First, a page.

My brother Doug stayed with me and Mike this weekend. Doug has Down Syndrome, and he’s been living with one of my sisters for the last two years. She was going away for the weekend and so I said Doug could stay with us in the city.
I was looking forward to it — I hadn’t seen Doug since around Christmas — and thought it would be a lot of fun! But, it turned out to be really stressful and exhausting. Like I mentioned in my previous post, I lived with Doug from Monday through Friday for two months after our dad had a stroke in the fall of 2012. It was a lot of work caring for Doug, but he was in his own home so it made it easier. This weekend, we planned stuff and keep him entertained, but I really feel like I failed.
Even though he’s in his 30s now, Doug is still very much like a child. In fact, he’s still into a lot of the stuff he liked as a kid, like The Muppets. It doesn’t take much to make him happy — Diet Coke, pizza and a movie or TV show he likes will get him excited.
I took the train out to the suburbs to meet him, then we rode the train to Philly together, and then jumped on the subway to my neighborhood. On the train we watched Muppets videos via You Tube on my phone, and he had a huge smile when we were walking down the sidewalk on my block and I pointed out our house. But within minutes, shit hit the fan.
My dog Sassy, who is 14, is really territorial but I thought she’d be okay with Doug. After all, she was with me when I stayed with Doug for those months and they would hang out together.
But she ran down the stairs directly to him and bit his ankle as he sat on the couch. It was a scratch, but it bled a little and he winced in pain when Mike applied peroxide and I put a Band-Aid on him. I felt really, really awful.
Then Mike and I couldn’t find her muzzle. We were both upset and I was being a brat and that fun weekend I’d expected became a stressful, nervewracking mess.
We brought Doug along on our usual Saturday errands, then I took him to see the Sponge Bob movie while Mike stayed home with Sassy so we could both decompress and he could let her out. I think Doug liked the movie. Then that night Mike made a nice meal for us — he and Doug had ahi tuna steaks and black beans and I had marinated tofu — and we watched “Annie” on Netflix.
Sunday, we planned to go bowling so we walked to the bowling alley, but it was closed. We had checked the website before leaving and we even called while standing on the sidewalk in front of the place, but there was no answer. It sucked because Doug seemed excited about bowling, and it was too late to do something else, like the zoo or the aquarium, because we had to catch the train at 3. We walked home and Doug reclaimed his spot on the couch and we watched “The Brady Bunch” until it was time to walk to the subway.
That was pretty much it. I feel bad that we didn’t do more with him. Making things even more complicated, Doug needs a lot of care — he needs coaching while showering and brushing his teeth, and he’s not that great at shaving his own face — but he doesn’t necessarily want to be helped doing these things, so he got grumpy, too. (At home with my sister, he does these things on his own, but he doesn’t really do a very good job; his showers last less than 30 seconds if nobody is there to tell him to wash everything.)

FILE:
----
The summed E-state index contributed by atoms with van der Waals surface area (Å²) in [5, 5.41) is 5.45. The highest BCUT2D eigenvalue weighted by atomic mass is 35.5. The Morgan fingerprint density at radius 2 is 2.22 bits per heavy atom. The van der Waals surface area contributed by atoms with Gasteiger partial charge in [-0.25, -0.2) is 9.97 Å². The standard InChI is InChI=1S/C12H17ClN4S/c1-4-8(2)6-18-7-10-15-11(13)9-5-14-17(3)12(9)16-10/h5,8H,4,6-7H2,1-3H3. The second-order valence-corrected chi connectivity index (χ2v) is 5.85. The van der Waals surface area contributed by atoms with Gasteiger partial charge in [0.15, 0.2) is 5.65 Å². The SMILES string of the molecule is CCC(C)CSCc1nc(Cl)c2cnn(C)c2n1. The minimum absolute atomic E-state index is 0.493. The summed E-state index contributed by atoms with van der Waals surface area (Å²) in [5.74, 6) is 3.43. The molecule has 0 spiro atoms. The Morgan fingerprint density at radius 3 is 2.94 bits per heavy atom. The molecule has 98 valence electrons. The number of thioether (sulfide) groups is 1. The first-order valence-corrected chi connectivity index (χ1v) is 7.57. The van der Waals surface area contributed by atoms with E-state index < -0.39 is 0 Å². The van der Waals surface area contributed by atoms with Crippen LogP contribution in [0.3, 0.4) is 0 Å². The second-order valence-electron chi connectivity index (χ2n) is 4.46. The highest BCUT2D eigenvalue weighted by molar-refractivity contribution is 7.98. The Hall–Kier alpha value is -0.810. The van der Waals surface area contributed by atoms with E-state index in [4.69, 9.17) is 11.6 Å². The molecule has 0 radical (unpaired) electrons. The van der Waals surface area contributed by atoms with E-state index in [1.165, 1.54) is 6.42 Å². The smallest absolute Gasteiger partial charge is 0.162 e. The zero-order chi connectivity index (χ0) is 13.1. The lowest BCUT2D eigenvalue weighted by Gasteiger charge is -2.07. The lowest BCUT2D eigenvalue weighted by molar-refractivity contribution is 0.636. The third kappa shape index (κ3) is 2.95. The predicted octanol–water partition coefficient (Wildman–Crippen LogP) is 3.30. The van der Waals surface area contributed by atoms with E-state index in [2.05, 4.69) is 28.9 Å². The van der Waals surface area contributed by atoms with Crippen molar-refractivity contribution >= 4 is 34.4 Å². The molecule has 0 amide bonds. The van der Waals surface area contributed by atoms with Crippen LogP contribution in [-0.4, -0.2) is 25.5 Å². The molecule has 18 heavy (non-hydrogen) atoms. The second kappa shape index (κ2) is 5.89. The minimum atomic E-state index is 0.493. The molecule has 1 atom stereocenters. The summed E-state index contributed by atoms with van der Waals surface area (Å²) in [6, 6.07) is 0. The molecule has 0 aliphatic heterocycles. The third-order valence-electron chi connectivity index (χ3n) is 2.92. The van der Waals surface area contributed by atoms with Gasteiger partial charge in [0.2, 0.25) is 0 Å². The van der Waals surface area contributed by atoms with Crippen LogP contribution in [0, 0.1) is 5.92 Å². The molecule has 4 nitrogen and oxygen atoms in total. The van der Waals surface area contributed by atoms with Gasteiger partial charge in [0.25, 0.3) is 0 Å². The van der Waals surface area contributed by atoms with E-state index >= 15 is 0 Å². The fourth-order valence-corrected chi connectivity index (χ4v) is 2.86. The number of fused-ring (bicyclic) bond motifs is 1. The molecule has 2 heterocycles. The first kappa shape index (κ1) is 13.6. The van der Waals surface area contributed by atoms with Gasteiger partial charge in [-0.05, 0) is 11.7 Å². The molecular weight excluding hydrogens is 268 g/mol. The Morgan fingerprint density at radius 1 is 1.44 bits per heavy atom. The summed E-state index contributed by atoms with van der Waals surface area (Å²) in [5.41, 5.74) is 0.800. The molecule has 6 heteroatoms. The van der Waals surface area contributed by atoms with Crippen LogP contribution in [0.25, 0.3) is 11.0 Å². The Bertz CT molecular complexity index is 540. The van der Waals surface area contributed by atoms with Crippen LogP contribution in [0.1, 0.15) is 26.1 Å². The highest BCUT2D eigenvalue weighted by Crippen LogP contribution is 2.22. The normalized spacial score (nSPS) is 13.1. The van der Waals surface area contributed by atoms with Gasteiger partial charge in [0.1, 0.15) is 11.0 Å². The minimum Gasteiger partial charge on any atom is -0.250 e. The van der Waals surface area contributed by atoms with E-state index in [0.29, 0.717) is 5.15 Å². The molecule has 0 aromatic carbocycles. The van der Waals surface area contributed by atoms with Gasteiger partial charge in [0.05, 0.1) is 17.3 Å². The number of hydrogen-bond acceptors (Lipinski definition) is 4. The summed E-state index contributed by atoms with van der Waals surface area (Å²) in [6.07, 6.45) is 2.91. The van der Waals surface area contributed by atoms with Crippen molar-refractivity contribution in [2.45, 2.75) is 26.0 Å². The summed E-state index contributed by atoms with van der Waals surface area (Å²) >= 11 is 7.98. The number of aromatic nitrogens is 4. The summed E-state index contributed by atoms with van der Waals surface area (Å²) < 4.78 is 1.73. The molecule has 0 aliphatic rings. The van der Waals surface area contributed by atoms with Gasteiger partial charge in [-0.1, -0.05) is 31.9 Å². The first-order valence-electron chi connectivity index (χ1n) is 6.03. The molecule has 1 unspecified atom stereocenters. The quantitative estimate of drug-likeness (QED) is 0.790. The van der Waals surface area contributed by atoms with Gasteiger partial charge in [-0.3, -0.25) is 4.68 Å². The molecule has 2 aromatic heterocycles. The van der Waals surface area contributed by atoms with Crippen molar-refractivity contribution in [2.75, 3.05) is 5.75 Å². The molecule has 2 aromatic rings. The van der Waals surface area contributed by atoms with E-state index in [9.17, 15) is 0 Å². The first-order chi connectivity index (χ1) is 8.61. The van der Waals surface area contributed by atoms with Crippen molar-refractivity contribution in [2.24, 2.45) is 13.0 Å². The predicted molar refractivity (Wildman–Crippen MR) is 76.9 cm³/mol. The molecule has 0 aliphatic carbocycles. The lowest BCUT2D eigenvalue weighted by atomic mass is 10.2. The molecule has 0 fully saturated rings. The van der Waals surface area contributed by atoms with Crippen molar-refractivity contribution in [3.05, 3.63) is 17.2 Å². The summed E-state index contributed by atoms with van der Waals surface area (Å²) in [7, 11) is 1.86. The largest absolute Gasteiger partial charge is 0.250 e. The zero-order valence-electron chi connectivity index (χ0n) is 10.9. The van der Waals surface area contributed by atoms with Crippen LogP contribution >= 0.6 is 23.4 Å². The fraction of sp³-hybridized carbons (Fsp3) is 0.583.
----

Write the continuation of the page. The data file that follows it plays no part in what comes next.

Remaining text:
I’m not used to caring for another person, and I failed what’s probably the cardinal rule of mom-ing — always have tissues or napkins on you at all times when you’re out and about, because he’s not the best at blowing his nose.
Still, it felt good to be with him, kind of like slipping on a pair of old, familiar shoes. We grew up together, but I was still old enough to participate in his care when he was little. I used to get up early with him and I’d tie his bib on and situate him in his high chair and feed him. Then I’d lay on my back in the living room and pull my knees back to my ears, and Doug would lay on my feet and I’d give him a ride, placing him in a pile of pillows as he giggled. We’d do that over and over. Sometimes I’d lay with him in bed and we’d hold our eyes very close and blink, tickling each others’ eyes with our eyelashes. And I used to love dressing him up and putting makeup on him. He didn’t like it but was a good sport.
My parents let me hold Doug on the way home from the hospital when he was born. I sat in the back seat of my dad’s VW and held this little baby, who would not stop crying (no seat belts or car seats either!) My mom began taking him to “school” when he was two weeks old and leaving me home alone as a second grader. Since I was a first-time big sister, I thought all babies went to school.
It seemed like everyone was always fussing over him in an overly concerned way, but I assumed it was because he was a baby. When he was about a year old, maybe less, one of my sisters told me Doug has Down Syndrome and explained the chromosomes. Suddenly it all made sense. I don’t know why my parents never told me. The “school” he was attending was an infant stimulation at the Montgomery County Association for Retarded Citizens, where he was working on his motor skills, and my mom was forming friendships with other parents of Downs kids.
My dad always credited my mom for advocating on Doug’s behalf and getting him the interventions he received when he was young. When Doug was a baby, as my dad described it, Doug’s Downs upset my dad so much that he wasn’t able to discuss it without crying.
I don’t see Doug very often anymore, since he began living with my sister. I’m estranged from her (long stupid story) and when I do see him, my communication with her regarding Doug has the whiff of two divorced parents who are discussing visitation arrangements.
I’d like a do-over, though. I want him to stay with me and not get bitten by my dog, participate in fun, active stuff rather than watching movies and television all weekend. And next time, I’ll make sure to have tissues or napkins on me at all times.